UPDATED February 21, 2019 — Livestreaming has been advancing quickly as social media platforms are scrambling to join the race. Beyond the basic livestreaming capability, platforms are now looking towards new features that enhance the livestreaming experience for content creators and for viewers. The newest features look to strengthen influencer-audience connections and differ across platforms.
Livestreaming, it seems, is everywhere. Recently LinkedIn announced LinkedIn Live, bringing high-quality livestreaming to the professional market. Most major social networking apps have been offering livestreaming options for years, from Facebook Live to Twitter’s Periscope and from Instagram Stories to Instagram Live. Influencers, celebrities, brands, publishers, and average users with modest followings are broadcasting events, concerts, protests, how-tos, and Q&As.
But with the boom in livestreaming platforms, formats, features, and content, it can be difficult to work out exactly how big livestreaming is, where it’s coming from, who’s streaming, who’s watching, and why it matters to advertisers and consumers alike. So we dug into the numbers to get a better idea of what the livestreaming landscape looks like. Here’s what we found.
The top livestreaming statistics shaping the world of online media:
The streaming industry is huge, but it’s poised to get even bigger. According to findings from Grand View Research, the video streaming market is on track to become a $124.6 billion industry by 2025. To provide perspective, In 2016, video streaming was a $30.29 billion industry, meaning that the growth in the next few years is going to be astronomical.
Marketers are continuing to explore live video as a fundamental form of media in campaigns. 35% of marketers now use live video compared to 28% last year. In the same study, 63% of marketers revealed they plan on increasing their use of live video in future campaigns.
YouTube has long been the video streaming giant of the internet. It stands to reason that YouTube live would be the giant of livestreaming. YouTube is currently the leader in both the overall streaming market as well as the market for online video. YouTube takes a strong lead against Netflix and Hulu in the streaming segment, while it faces slightly closer competition from Facebook in the U.S. online video market.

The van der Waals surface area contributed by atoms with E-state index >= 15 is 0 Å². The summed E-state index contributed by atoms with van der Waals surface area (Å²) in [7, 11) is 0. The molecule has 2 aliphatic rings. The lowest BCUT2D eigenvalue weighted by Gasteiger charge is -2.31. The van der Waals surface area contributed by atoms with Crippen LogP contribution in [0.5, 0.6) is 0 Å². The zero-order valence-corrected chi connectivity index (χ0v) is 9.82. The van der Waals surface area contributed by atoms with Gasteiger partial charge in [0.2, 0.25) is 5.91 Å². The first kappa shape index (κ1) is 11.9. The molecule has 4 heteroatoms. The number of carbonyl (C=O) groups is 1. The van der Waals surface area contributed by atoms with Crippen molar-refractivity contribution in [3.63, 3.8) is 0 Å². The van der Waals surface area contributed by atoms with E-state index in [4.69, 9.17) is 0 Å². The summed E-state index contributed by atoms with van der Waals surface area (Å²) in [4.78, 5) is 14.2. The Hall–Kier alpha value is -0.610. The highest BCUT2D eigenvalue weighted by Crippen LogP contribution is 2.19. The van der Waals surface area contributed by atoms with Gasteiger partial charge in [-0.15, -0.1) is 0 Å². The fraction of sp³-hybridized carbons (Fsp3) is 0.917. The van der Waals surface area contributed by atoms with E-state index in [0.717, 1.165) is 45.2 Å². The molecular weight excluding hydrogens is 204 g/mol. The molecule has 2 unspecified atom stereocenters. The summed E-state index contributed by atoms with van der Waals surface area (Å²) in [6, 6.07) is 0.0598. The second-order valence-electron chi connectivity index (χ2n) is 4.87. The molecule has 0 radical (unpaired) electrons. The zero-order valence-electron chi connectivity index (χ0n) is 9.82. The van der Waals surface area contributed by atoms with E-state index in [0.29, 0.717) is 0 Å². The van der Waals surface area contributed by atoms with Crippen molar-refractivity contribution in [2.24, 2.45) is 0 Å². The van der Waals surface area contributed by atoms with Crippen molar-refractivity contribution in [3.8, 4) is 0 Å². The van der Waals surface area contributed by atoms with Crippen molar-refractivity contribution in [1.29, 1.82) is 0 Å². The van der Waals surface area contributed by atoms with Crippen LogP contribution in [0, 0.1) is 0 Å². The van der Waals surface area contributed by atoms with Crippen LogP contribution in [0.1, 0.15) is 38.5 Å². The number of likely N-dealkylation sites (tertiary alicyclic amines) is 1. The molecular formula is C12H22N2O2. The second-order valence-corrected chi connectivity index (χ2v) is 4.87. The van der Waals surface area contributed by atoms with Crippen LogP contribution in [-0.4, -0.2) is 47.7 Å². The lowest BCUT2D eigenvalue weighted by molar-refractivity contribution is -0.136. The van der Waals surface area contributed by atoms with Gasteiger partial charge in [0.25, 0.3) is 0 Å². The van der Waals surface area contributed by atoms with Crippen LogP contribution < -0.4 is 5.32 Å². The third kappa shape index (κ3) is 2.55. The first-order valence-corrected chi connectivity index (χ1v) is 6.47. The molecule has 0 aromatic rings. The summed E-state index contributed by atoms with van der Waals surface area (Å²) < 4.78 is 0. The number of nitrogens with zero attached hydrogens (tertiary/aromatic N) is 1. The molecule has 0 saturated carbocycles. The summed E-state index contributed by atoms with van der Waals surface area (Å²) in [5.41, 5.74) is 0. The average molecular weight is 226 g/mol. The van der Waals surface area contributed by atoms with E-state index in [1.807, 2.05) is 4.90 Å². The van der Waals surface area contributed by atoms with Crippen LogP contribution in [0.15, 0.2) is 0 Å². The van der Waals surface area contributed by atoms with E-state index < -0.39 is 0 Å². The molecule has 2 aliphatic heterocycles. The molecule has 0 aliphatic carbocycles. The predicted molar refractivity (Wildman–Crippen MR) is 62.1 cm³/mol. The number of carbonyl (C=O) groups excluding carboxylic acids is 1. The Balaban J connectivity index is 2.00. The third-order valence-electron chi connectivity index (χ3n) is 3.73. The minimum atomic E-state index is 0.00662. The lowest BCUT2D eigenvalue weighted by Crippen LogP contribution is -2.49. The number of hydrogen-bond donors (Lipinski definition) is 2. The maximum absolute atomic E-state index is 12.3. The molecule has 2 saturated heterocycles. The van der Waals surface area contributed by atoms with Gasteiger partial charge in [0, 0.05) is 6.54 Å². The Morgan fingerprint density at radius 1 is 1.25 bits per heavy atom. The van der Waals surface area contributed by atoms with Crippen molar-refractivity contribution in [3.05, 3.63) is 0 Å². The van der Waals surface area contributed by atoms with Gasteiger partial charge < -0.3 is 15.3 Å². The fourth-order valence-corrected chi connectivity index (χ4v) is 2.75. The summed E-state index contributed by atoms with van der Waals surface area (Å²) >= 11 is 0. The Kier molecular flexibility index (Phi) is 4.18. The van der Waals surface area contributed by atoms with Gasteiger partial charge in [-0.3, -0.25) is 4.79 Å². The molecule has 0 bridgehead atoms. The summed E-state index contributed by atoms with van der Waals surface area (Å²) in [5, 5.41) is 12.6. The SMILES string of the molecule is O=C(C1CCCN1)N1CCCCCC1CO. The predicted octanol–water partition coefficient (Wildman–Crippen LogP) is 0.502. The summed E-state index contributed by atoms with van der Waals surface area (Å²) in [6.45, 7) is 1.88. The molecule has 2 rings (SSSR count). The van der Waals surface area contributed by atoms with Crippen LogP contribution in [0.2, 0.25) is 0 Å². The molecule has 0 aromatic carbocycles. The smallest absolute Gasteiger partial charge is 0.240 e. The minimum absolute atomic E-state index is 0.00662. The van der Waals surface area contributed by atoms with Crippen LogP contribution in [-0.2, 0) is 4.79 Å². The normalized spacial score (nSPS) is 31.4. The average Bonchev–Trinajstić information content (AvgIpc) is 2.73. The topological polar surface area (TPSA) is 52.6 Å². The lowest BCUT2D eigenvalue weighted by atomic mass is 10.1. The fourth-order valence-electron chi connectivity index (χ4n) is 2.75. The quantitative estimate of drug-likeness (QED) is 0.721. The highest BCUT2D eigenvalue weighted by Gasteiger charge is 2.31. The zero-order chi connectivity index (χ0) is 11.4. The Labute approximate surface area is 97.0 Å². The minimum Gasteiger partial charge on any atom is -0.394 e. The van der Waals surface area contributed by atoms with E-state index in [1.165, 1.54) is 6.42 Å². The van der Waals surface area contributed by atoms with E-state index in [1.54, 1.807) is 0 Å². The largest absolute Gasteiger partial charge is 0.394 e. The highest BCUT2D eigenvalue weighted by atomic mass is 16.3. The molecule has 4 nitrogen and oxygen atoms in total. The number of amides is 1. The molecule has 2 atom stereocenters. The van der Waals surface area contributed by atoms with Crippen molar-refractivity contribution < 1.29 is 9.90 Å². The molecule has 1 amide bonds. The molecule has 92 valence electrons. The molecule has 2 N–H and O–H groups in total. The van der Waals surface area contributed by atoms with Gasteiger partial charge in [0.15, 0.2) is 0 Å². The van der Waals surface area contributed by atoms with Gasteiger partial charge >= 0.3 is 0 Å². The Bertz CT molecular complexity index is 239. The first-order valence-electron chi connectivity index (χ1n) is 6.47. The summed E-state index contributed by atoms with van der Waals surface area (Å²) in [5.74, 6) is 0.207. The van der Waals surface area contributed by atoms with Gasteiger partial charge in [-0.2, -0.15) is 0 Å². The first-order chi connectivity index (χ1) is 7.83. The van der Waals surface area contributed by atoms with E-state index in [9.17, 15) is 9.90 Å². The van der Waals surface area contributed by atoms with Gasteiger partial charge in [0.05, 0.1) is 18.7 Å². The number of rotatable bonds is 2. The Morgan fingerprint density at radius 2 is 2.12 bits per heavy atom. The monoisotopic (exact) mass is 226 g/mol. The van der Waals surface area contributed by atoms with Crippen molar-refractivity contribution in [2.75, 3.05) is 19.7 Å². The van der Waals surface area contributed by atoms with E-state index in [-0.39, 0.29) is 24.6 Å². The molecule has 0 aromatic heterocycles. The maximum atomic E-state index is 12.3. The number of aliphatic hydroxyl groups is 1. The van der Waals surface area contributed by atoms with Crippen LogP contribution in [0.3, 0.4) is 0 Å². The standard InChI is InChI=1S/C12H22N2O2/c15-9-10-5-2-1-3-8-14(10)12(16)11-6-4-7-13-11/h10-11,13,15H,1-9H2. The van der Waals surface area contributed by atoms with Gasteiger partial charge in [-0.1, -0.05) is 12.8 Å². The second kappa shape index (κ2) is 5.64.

As for livestreaming, Statista’s study shows that YouTube’s dominance might’ve fallen a bit to Facebook in late 2016. In June 2016, 21% of respondents to Statistic’s study watched livestreamed video on YouTube, but that number fell to 16% in November. On the other hand, only 14% of respondents had watched live video on Facebook in June 2016, but by November, that number grew to 17%.
Rising livestreaming app Twitch is vying to be the most well-liked livestreaming platform for aspiring influencers. With twitch creators posting over 200,000 hours of content every day, non-gaming brands are taking notice as well.
According to a survey by Interactive Advertising Bureau, roughly 52% of live streaming video viewers worldwide are watching content on social platforms compared to a streaming service, TV network site/app, or TV service.
Online video is growing across the board, and live video is no exception. In Q3 of 2018, ad views on live video streaming grew 56%, which presents huge opportunities for advertisers. For context, ad view growth YoY for long-form and short-form videos (as compared to live videos) were 27% and -20% respectively.
The audience in a Livestream.com survey largely indicated they would rather watch a live video from a brand than read a blog post. In the same survey, 87% revealed they would watch content online if it meant more behind-the-scenes content than a standard TV broadcast.
Live video is great for engagement. Since launching, Facebook Live broadcasts have proven to increase engagement more than traditional videos by more than 6x. The live video format is being used by more content creators as well. Now, 1 in every 5 Facebook videos will likely be a Live broadcast.
It may not be a livestreaming behemoth, but Twitch is a massive force within the gaming community. With 15 million users streaming content every day, Twitch has a massive streaming ecosystem, and it doesn’t have a “built-in” audience the way Facebook, Instagram, and Twitter do. An average viewer will watch approximately 95 minutes per day. At peak time, there are over 2 million viewers on the site.
Twitch’s talent community is huge, too, with over 2.2 million unique streamers broadcasting each month and over 2.2 thousand are recognized by the platform as Twitch Partners, which translates to top livestreaming gamers.